Anyway, the below captioned links should answer all of your questions on failure rates & the last one is an absolute must read for anyone seriously considering an investment. Confront these issue & then move on to the more important ones.
As you can probably tell, at this point in my career I don't focus too much on failure rates & don 't expend much effort trying to determine what businesses have the highest or lowest rate of failure. I do have some interest in which models are thriving, but I draw those conclusions more by my own observations & operating knowledge then by specific stats on store openings & closings. It's easy to misapply that type of thinking. Chipotle is doing pretty well. Does that mean that the market for burritos is in general a strong one? Maybe, but imo it likely means that a concept with laser like clarity of offer & focus, strong operations that know the value of managing or controlling most of their inputs, some economies of scale & a brand with a high perceived price/value equation can take sales away from lesser operators. That's really all the info I am looking for. It keeps me focused on drilling down through a concept to find it's true value & not just start selling burritos or coffee or yogurt.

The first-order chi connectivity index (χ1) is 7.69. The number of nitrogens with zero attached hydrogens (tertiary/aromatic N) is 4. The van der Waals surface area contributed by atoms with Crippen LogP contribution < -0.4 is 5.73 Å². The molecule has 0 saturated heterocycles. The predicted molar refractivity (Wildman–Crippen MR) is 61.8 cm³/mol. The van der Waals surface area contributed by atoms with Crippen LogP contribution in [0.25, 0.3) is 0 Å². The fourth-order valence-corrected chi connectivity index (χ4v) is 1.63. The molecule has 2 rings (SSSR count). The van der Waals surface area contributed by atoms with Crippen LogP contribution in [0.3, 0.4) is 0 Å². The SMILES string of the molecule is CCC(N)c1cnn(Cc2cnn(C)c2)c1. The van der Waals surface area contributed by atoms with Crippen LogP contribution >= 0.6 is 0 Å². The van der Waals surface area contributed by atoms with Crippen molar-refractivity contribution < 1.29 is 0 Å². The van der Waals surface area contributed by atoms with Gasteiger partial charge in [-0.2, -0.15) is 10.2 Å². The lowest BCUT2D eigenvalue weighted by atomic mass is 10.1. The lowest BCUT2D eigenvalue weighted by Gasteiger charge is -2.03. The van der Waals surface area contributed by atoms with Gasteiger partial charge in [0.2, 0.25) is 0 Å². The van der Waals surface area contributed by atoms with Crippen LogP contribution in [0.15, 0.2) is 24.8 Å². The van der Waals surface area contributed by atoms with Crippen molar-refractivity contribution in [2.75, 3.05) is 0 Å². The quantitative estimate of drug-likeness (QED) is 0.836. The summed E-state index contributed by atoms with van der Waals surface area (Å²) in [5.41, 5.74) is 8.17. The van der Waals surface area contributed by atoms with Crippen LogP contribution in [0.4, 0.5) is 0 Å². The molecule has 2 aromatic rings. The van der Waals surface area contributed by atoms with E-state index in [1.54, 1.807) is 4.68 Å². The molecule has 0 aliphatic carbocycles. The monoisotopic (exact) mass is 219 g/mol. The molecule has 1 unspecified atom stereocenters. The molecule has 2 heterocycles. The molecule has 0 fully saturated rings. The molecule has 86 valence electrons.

The overall market for people spending money on food & beverage is a strong & reliable one & as suggested above, primarily due to the basic human requirement for nourishment. There is of course much more to the business end of it then just supplying that nourishment. Dozens of factors will determine if a particular customer will choose to spend his money with you. However, it's safe to say that there is not some better, faster, cheaper & acceptable substitute for eating in the form of a pill or shake that will make restaurants & quick serve concepts obsolete—but there are certainly better, faster & cheaper concepts in the works that will provide more value to the customer & better serve them.
Last thing. It's easy switch our focus from failure rates to success rates. Don't be fooled. As we will discuss further in this thread, there are many factors at play that will distort these numbers & we will learn quickly that many establishments will continue to operate & change hands despite being “failures” & not appear in the stats as a failure, they will likely appear to be successes—and quite often they are not
What is Failure?
Let's assume for a moment that failure is not some absolute condition & perhaps measure failure on a continuum like so:
100% Success----------------------Break-even--------------------100% Failure
Let's also assume:
100% success=operating results that meet or exceed all of our expectations (illogical or not)
100% failure= total loss of investment that results in a bankruptcy filing.